• Pitfall69Pitfall69 0 miles to Legoboy's houseMember Posts: 11,444
    5-17? Not only do few teenagers play with Lego, or any other toys for that matter, but Lego is mostly a boys toy. I know they are now targeting girls with the Friends line, but teenage girls aren't going to be into that either. It's more like the 5-11 range, with mostly just boys.

    I have to completely agree with this ^ point...

    I was just throwing out a statistic. I don't have a statistic for 5-11 years of age. Yes, Lego is mostly a boys toy, but what about sports cards? The gap between boys and girls collecting cards is even greater than collecting and playing with Lego.

    I still think you can't compare Sports Cards to Lego. They are almost different in every way.

  • evileddie1313evileddie1313 Member Posts: 126
    @BoiseState

    Everyone is entitled to their opinion. That is what this forum is about. If you feel resellers have a negative affect on the market that's fine, but that has been discussed in another forum. I think everyone has valid points in this discussion. Lego wasn't voted the greatest toy in 100 years for nothing. I think they have a good business model and I doubt they will stray too much from that. I am optimistic that there won't be a bubble to burst. That is, of course, my opinion.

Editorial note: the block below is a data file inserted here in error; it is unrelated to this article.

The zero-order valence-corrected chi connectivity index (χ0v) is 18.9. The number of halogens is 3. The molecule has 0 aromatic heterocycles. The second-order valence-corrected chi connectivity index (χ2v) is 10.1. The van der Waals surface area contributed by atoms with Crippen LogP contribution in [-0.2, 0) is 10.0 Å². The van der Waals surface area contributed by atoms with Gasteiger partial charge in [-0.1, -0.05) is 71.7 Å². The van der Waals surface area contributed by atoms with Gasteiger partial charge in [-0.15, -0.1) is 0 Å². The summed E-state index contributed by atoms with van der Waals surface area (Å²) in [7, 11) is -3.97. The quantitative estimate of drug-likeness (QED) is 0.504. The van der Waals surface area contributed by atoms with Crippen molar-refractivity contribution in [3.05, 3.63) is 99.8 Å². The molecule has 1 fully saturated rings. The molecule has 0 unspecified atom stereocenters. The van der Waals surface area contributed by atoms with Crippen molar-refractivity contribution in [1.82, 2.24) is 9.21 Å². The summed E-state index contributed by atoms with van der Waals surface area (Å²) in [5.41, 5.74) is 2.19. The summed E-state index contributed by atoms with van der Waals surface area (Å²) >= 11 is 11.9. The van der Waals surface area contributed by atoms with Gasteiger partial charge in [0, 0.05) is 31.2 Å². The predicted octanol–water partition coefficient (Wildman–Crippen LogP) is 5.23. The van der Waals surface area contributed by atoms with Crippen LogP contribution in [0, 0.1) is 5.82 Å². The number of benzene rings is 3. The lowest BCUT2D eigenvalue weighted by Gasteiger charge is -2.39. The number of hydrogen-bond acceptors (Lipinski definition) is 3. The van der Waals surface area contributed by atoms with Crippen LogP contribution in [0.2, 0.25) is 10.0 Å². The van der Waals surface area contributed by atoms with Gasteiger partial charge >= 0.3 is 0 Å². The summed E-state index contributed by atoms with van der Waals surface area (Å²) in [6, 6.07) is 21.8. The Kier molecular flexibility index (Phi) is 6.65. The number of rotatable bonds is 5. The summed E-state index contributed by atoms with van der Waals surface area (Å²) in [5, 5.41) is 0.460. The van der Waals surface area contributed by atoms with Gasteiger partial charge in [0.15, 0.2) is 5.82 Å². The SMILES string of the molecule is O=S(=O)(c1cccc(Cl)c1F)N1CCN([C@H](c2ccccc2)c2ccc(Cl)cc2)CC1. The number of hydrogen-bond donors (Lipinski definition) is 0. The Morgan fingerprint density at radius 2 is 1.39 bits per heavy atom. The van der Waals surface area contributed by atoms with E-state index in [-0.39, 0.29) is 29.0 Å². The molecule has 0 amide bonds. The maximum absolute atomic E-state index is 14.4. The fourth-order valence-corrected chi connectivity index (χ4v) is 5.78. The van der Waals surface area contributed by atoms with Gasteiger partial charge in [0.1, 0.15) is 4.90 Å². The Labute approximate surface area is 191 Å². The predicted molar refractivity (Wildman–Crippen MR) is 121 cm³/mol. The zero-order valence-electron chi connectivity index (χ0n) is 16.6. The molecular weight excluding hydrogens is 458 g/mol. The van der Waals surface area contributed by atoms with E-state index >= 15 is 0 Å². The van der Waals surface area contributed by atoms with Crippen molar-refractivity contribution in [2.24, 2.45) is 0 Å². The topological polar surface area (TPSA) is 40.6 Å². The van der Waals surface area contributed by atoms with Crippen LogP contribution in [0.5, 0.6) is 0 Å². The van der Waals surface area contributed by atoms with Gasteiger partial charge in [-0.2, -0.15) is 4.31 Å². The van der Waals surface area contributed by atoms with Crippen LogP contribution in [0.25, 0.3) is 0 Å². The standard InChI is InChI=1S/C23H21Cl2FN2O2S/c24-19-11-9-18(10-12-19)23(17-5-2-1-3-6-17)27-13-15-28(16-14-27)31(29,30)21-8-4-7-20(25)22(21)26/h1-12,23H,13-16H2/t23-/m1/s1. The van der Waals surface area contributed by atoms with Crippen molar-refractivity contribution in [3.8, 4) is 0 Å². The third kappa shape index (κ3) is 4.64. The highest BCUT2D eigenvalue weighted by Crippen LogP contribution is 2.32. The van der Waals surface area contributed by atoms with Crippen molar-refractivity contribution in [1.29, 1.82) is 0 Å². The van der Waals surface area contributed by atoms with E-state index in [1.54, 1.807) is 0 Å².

I agree. You read my mind. I'm just keeping my fingers crossed about the bubble or I will have to answer to one mad wife and explain why I wasted $100,000 on a bunch of plastic bricks. At least that will build one Hell of a MOC!

  • BoiseStateBoiseState Member Posts: 804
    Absolutely. If we all had the same opinion, this would be a boring place. And yes, definitely fewer girls collecting baseball cards than playing with Lego.
  • Pitfall69Pitfall69 0 miles to Legoboy's houseMember Posts: 11,444
    Yes, it would :)

    My wife loves Lego, but rolls her eyes when I buy expensive sets. She just bought a $2,300 camera, so now I have little wiggle room for my hobby.

    Here's another difference between Lego and Sports Cards. Sports cards spawned from the sport itself, whereas Lego Amusement Parks were built because of the Love of the Lego brick itself. Lego in fact IS the sports star here.

    I am not not a marketing or economic genius. I can't accurately predict what will happen to the Lego market. I hope it stays strong for a long time.
  • Pitfall69Pitfall69 0 miles to Legoboy's houseMember Posts: 11,444
    Absolutely. If we all had the same opinion, this would be a boring place. And yes, definitely fewer girls collecting baseball cards than playing with Lego.